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Girls & Women

Why Thousands March for Indigenous Women in Vancouver Every Valentine's Day


Why Global Citizens Should Care
A key component to achieving Global Goal 5 on gender equality is tackling gender-based violence around the world. Indigenous women and girls are far more likely to go missing or be murdered in Canada and marches like this serve as a reminder that violence against women has no place in any society. You can take action here.

Every Valentine's Day since 1992, thousands of people have gathered in the streets of Vancouver to honour the lives of the city’s missing and murdered Indigenous women.

This year is no different, as the annual march organizer told Daily Hive that they will honour 970 women from Downtown Eastside.

The Women’s Memorial March was first launched in response to the murder of Cheryl Ann Joe, a woman from Coast Salish who was brutally murdered in Vancouver, but it has since continued as a way to honour the many lives lost in the area.

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“It’s a very sad day,” organizer Evelyne Youngchief told Daily Hive. “The [Indigenous] elders will come out, and people are holding hands. And then the drummers and the family members. It’s a really sad moment but you have to be there to capture it.”

A remembrance ceremony for families will take place at Carnegie Theatre before participants head out for the march, which is led by Indigenous elders, Daily Hive reported.

The march route traces locations where women have gone missing or experienced violence and the group stops at each spot to pay tribute to these victims by laying roses and holding Indigenous ceremonies. Red roses symbolize those who were murdered and yellow roses symbolize those who are missing, according to Daily Hive.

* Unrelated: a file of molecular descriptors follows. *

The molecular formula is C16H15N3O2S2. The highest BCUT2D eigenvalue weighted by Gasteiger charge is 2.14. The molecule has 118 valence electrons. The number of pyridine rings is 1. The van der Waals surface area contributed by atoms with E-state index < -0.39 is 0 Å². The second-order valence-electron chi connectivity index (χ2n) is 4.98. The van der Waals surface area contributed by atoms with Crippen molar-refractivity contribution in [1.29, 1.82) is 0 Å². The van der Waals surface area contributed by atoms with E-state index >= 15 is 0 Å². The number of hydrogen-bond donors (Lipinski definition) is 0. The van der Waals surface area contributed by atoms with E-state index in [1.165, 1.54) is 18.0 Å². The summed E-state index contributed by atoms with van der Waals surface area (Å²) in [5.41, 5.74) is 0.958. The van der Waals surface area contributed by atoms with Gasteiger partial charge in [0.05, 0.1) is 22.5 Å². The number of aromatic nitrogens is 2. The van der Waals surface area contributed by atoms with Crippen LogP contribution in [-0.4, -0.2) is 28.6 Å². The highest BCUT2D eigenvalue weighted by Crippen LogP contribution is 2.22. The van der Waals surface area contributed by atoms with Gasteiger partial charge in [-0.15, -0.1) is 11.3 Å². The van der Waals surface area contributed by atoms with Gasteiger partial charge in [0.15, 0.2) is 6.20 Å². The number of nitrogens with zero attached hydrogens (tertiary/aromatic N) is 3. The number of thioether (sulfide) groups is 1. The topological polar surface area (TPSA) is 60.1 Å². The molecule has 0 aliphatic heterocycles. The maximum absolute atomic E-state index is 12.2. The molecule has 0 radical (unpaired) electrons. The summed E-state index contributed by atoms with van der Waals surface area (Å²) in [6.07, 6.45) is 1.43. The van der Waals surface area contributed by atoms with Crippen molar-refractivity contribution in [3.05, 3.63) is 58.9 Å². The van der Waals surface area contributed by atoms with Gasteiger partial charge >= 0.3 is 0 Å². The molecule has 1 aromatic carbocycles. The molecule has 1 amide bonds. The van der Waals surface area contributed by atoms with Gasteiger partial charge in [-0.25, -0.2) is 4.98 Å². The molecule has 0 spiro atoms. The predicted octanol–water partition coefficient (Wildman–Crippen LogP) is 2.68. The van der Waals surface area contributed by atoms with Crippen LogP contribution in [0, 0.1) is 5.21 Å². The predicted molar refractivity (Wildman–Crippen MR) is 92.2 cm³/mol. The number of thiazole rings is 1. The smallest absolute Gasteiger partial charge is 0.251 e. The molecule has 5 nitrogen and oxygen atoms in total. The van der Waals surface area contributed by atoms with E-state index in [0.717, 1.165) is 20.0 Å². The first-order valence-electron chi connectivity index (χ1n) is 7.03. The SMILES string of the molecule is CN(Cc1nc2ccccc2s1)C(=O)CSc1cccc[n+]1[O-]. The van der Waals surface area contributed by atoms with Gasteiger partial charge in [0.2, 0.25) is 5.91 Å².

Just under 1,200 Indigenous women were murdered or went missing between 1980 and 2012, according to an RCMP report in 2014. But many people, including Canada’s former Minister for the Status of Women Patty Hajdu, believe that the actual numbers are much higher — closer to 4,000, Hajdu said.

The homicide rate for Indigenous women was almost six times higher than it was for non-Indigenous females between 2001 and 2015, according to a report from 2017 by Statistics Canada.

In response to these stats, the government of Canada launched the National Inquiry into Missing and Murdered Indigenous Women and Girls in 2016. Its mission is to observe and report on the systemic causes of violence against Indigenous women and girls, but it has been highly criticized, as many argue it has done little to improve the situation.

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“For me, that inquiry is a joke. It’s a joke,” Youngchief told Daily Hive.

She participated in Vancouver hearings with the inquiry.

“I hated it. It was so horrible to be there as a survivor. I didn’t even speak about being a survivor. I spoke about all my friends who I lost from the Downtown Eastside and the Pickton farm and be being a witness at the trial,” she said.

While today’s march is a sad one, it also honours lives lost and calls attention to a persisting issue.

In 2015 alone, one-quarter of all female homicide victims in Canada were Indigenous, according to CBC. This march serve as a reminder that more needs to be done to address the very real issue of gender-based violence in Canada.